|Jump high and stick it in the basket|
|Written by Bob Hyle|
|Tuesday, February 19, 2013 9:55 PM|
I was watching a Harrison Wildcats basketball game last week. Harrison took the ball out from underneath its own basket.
The in-bounds passer flipped the ball high in front of the rim and the Harrison post player - the tallest player on the court - jumped high, caught it, and put it in the basket. It’s a simple and highly effective play.
When I coached my daughter’s fourth-grade basketball team at St. John the Baptist, we ran a similar play that also worked quite well.
It worked so well because we usually had the tallest player on the court in a young girl named Cassie Naegele.
It sometimes takes a while for tall kids to develop their coordination as their bodies are constantly growing.
Cassie was fortunate, though, because she could jump up and catch the ball, keep the ball above her head, and then shoot it into the basket.
Cassie could run as fast or faster than any kid, particularly when she got her long legs moving. I have a clear memory of her chasing down and catching an opponent in a game at the old Harrison High School and then blocking the shot.
She also had fire in her belly, which was a joy for me because I wanted my team to win. I wasn’t obsessive about it.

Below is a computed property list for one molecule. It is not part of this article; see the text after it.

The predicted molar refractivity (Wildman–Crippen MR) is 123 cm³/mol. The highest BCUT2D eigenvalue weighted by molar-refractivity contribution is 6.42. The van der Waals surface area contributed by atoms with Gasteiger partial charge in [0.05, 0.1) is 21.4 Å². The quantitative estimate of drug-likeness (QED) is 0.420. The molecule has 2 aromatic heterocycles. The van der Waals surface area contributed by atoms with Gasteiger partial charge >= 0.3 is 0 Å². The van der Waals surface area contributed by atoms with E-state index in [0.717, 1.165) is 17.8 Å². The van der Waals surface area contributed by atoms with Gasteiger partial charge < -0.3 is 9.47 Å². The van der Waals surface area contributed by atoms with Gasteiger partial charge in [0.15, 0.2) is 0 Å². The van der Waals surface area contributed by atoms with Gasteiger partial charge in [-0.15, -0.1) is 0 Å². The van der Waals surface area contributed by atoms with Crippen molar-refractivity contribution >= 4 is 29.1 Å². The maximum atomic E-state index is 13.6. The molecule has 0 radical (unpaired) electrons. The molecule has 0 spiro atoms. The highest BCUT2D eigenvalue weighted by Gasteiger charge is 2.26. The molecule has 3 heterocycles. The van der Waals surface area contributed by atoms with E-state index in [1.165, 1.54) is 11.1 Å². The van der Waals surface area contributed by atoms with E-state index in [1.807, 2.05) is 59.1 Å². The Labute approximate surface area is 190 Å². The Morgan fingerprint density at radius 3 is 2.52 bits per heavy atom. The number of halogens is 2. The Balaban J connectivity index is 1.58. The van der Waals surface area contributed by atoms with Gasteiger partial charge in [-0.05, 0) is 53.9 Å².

I didn’t yell at the girls if they lost, particularly if it was against a more talented team, but I didn’t have to yell because when they lost you could tell that it hurt a little bit.
Some of the players on the team were extremely competitive. They wanted to win and they worked hard, even as fourth graders, to make sure they put everything they had into the game.
In the long run, fourth-grade basketball seems pretty meaningless, but I don’t believe you should discourage someone who wants to be better than others.
Cassie grew up on Carolina Trace Road in West Harrison so she attended Franklin County High School after she left St. John the Baptist. I didn’t see her much after that, but I heard enough to be happy for her that she graduated from the University of Cincinnati and found someone to love.
Cassie goes by the name Cassie Freese now and she and her husband, Jake, face a bigger challenge than any basketball game. Their 17-month old daughter was born with polymicrogyria (PMG), which is a developmental malformation of the brain.
It’s a challenge not only for the three of them, but for their extended family and friends as well.
You can still help. Supporters are being called Emileigh’s Beelievers and you can become one by making a donation to an account that has been set up at Merchants Bank & Trust in West Harrison or by following Emileigh at Emileigh’s Bright Side of Life on Facebook.
I’m betting that Emileigh has her mother’s determination. I can see her scrunching her face up like her mom and telling herself she will not be defeated.
When I saw that look on Cassie’s face I just got out of the way and let her run with it. I pray that Cassie sees that look of determination on Emileigh’s face as well.
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